This may be, by the Chinese calendar, the Year of the Rabbit, a common dish in some nations, but 32 per cent of Britons hope to eat less meat altogether over the next 12 months, exclusive polling for the New Statesman by Redfield & Wilton Strategies reveals.
When asked whether they would be eating more or less meat this year, 22 per cent of British adults answered “less” and a further 10 per cent “much less”. This was more than three times the proportion who responded that they intended to eat “more” or “much more” meat.
That a third of Britons are hoping to cut the amount of meat in their diets is good news for the nation’s carbon budget. In a progress report published in December 2022, the Committee on Climate Change, which advises the government, specifically called for high-carbon meat and dairy consumption to be reduced by a fifth in the next decade, then by 35 per cent by 2050, if the country’s net-zero targets are to be met.
A third may, however, not be enough. The above recommendations suggest a need for universal reduction (or a complete renunciation of meat by many more than currently identify as vegan). “The climate clock is ticking,” Rob Percival, head of food policy at the Soil Association, an NGO, said. “And the British diet remains bloated on ultra-processed products and industrially-farmed meat. 2023 needs to be the year we turn this around.”
Worryingly, there is also evidence to suggest enthusiasm for reducing meat consumption is stalling. Polling for the New Statesman in late 2021 found that 34 per cent of those surveyed who had made a diet-related New Year’s resolution for 2022 had chosen to eat less meat. When a similar question was posed in this month’s polling, that had fallen to just 17 per cent.
[See also: New Year’s reducetarians? A third of people intend to change their diets in 2022]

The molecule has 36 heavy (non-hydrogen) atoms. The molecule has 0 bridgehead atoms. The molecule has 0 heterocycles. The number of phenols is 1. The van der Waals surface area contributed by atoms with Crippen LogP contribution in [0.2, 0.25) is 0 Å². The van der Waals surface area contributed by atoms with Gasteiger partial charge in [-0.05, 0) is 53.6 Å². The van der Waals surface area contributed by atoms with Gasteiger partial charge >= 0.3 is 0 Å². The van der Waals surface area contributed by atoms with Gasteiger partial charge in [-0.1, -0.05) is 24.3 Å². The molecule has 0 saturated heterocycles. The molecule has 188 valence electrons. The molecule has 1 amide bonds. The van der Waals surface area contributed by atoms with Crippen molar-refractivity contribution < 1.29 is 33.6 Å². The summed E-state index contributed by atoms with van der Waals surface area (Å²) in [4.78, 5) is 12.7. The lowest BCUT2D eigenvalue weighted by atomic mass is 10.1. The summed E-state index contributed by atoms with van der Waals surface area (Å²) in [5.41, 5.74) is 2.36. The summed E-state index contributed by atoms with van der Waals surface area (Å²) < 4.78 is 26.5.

One way to increase the percentage of those opting to cut back on meat would be greater government intervention in shaping dietary choices. In his 2021 independent National Food Strategy report, the government’s “food tsar” Henry Dimbleby recommended setting a target for supermarkets and food chains to sell 10 per cent less meat by 2030 – yet the government’s resulting national food plan omitted all suggestions of meat reduction.
“It seems that our current government is too nervous to address diets, or is perhaps burdened by an ideological opposition to intervening in the market,” said Percival. Moreover, the only directly relevant suggestion made in a review of the net-zero strategy published this week by Chris Skidmore, the Conservative MP, was that “there is potential for lab-grown alternatives”, which the Soil Association argues “cannot form the solution for sustainable and healthy diets” considering research around the harm ultra-processed foods pose to gut health.
When this year’s New Statesman polling asked if the government should “recommend people to eat less meat”, over two-thirds (67 per cent) seemed to echo ministers’ thinking and said it should not. But there are alternative, less direct, means by which the government could influence diets, such as ensuring the £2bn of public money spent on food each year in public settings such as schools and hospitals goes on healthy and sustainable plant-based meals.
Change needs to be comprehensive and fast. With more livestock on the planet than wild animals, and animal agriculture responsible for almost two-thirds of the food system’s greenhouse gas emissions, system-wide reform is needed to reverse the damaging trends. “We need to transform the entire system – from what we grow, how we grow it and where we grow it, to what we consume and how much of it we consume,” said Helen Harwatt of Chatham House. “[We need to go] way beyond the scope of technological fixes.”
Redfield & Wilton Strategies polled a weighted sample of 1,500 eligible voters in Great Britain on 11 January 2023 for the New Statesman.
[See also: “Nothing green” about soaring waste incineration, says former Defra chief scientist]